About this Research Topic
The majority of the South and Southeast Asian population live in regions where the World Health Organization (WHO) air quality guidelines are not met, and exposure to high concentrations of air pollution leads to serious climate, ecological and health consequences. Asia represents one of the most densely populated regions in the world, and observes strong spatial and temporal heterogeneities in air-pollutant emissions. Air pollution is now the second largest cause of deaths in the region with 1 million deaths per year. Given its severity, it is a public health emergency and warrants immediate action. The links between air quality and human health are mediated by a complex interplay of physical, chemical, and dynamic processes at local, regional and synoptic scales. It is anticipated that the larger benefits of reducing air pollution will be for Asian countries as climate change is manifesting health impacts through multiple pathways including heat stress, season-specific haze, wider spread of infectious diseases, deteriorating air quality, malnutrition, and so on. Furthermore, rapid urbanization, unsustainable land-use planning, industrialization, open biomass burning and climate change effects such as temperature rise and perturbed hydrological cycle, can significantly impact the atmospheric chemistry and human health in Asian urban air-sheds.
Measurements and modelling studies of aerosols and trace gases suggest their potential impact on human health, radiative forcing, and climate change. Due to augmented emissions or foggy and hazy episodes in cities, we need to map air pollution to understand its ongoing processes and the factors influencing its spatial-temporal variability. Accurately monitoring aerosols and trace gases is vital in assessing their health impacts, source apportionment, evaluation of source emission control improvements, regulatory emission norms, and decision-making of new policies in the long run. Yet, limited ground-based observations across urban hotspots are hampering our understanding of the evolution, distribution, atmospheric transformation mechanism, and fate of air pollutants. Although the reporting of aerosol characteristics has significantly increased in the last few decades, our knowledge on aerosol radiative forcing is still inadequate, therefore causing uncertainty when estimating anthropogenic climate perturbations.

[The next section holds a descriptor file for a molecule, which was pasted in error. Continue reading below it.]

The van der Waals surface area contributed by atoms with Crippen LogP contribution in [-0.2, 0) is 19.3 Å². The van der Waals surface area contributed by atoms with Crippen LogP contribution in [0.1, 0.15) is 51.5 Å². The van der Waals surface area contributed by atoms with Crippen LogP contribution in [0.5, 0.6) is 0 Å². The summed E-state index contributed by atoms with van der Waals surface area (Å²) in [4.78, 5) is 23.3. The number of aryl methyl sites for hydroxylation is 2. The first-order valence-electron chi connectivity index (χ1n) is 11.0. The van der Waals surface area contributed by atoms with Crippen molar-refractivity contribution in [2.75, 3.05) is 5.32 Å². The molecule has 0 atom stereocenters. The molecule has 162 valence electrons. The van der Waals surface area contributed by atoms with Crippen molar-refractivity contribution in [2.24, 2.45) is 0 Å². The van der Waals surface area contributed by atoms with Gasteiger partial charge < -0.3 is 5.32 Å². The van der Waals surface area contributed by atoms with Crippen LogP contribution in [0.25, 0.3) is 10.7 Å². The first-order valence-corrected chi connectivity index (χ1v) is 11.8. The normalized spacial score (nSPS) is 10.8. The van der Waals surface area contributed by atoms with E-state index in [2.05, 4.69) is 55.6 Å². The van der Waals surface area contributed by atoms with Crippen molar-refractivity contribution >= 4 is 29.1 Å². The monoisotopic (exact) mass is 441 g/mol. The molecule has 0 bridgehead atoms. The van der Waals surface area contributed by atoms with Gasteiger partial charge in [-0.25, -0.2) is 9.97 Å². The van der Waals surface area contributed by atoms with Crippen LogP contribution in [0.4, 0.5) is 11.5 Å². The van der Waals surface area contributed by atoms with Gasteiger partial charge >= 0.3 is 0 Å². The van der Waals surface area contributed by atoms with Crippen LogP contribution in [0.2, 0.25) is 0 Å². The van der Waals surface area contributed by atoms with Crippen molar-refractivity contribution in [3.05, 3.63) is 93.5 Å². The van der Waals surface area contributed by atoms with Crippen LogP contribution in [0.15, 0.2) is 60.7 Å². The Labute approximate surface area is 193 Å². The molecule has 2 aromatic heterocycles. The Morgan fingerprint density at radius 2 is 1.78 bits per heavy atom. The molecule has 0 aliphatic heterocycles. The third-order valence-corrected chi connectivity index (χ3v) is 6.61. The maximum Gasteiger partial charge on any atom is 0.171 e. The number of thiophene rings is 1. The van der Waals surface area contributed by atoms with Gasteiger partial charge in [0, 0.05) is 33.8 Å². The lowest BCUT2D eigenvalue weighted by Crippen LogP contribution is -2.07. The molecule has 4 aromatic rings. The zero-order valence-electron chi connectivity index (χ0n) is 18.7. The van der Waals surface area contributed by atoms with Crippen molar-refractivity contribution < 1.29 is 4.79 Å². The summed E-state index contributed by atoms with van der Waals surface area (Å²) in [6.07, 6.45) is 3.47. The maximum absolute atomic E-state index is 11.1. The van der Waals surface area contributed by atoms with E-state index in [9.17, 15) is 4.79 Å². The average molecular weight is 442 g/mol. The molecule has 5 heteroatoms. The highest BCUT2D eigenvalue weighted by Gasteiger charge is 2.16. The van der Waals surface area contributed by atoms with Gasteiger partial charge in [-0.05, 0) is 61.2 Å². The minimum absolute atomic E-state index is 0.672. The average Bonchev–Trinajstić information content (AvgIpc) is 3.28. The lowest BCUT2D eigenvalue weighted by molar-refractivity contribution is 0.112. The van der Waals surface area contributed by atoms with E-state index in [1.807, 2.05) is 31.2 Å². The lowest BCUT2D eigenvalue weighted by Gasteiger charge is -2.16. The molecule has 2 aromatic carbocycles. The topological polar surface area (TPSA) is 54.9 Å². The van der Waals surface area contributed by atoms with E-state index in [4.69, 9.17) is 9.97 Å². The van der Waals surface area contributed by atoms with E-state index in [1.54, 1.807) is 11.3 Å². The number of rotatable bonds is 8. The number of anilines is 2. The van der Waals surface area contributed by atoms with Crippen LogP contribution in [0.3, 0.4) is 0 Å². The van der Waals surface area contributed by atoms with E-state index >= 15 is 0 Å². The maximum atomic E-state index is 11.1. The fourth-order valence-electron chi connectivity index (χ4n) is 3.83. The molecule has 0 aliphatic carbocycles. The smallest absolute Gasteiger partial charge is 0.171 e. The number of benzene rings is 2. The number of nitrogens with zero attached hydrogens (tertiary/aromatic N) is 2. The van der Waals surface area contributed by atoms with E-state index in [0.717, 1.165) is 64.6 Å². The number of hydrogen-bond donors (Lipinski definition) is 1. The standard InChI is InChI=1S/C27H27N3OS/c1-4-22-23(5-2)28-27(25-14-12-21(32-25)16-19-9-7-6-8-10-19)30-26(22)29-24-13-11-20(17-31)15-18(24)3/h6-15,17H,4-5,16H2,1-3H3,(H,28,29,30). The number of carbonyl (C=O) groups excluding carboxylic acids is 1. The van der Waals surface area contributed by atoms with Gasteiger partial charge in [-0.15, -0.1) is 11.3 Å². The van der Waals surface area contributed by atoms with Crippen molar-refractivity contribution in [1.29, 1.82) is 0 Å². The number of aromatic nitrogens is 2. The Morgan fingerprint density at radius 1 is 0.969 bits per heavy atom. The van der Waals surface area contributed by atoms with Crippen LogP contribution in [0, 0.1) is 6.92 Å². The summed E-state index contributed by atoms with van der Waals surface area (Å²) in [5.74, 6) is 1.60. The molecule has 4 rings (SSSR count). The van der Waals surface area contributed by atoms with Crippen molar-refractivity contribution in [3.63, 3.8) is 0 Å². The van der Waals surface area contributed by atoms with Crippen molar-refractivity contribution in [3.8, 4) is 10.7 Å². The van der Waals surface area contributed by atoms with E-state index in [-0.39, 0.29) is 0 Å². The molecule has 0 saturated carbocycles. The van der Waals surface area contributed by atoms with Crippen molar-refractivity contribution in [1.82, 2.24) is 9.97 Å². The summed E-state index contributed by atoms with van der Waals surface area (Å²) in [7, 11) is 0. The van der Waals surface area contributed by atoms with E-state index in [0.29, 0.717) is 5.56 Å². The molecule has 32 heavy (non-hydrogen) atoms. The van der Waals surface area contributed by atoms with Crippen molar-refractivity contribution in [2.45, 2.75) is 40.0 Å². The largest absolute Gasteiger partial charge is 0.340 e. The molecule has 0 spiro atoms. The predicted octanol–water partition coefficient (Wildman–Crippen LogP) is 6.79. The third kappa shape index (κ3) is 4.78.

This Research Topic aims to cover the emission, transport, source, chemistry, and various effects of aerosols and trace gases in Asian cities with a synergy of field-based and remote sensing observations and modelling. We are particularly interested in articles based on state-of-the-art measurement techniques and modelling results showing scientific novelty. We would also like to cover the health effects of air pollutants in today’s context as they represent a major scientific concern. Articles submitted to this Research Topic can include studies based on modelling, long-term observations, short-term campaigns, and chamber-based experiments. They should have a highly focused objective and demonstrate advances in this area of research. Furthermore, data interpretation should be well supported by statistical test/s.
We invite authors to contribute to the following topics:
• Air pollution and public health in Asian cities
• Atmospheric chemistry and climate change in Asian cities
• Ground-based measurements, remote sensing observations, airborne measurements, chamber experiments, and the modelling of aerosols and trace gases in Asian cities
• Air pollution control technologies and natural green barrier observations in Asian cities
• The effects of climate change on Asian cities
Keywords: Climate Change in Asian Cities, Air Pollution in Asian Cities, Human Health, Urban Chemistry, Aerosols, Trace Gases, Urban Hotspots, Atmospheric Chemistry
Important Note: All contributions to this Research Topic must be within the scope of the section and journal to which they are submitted, as defined in their mission statements. Frontiers reserves the right to guide an out-of-scope manuscript to a more suitable section or journal at any stage of peer review.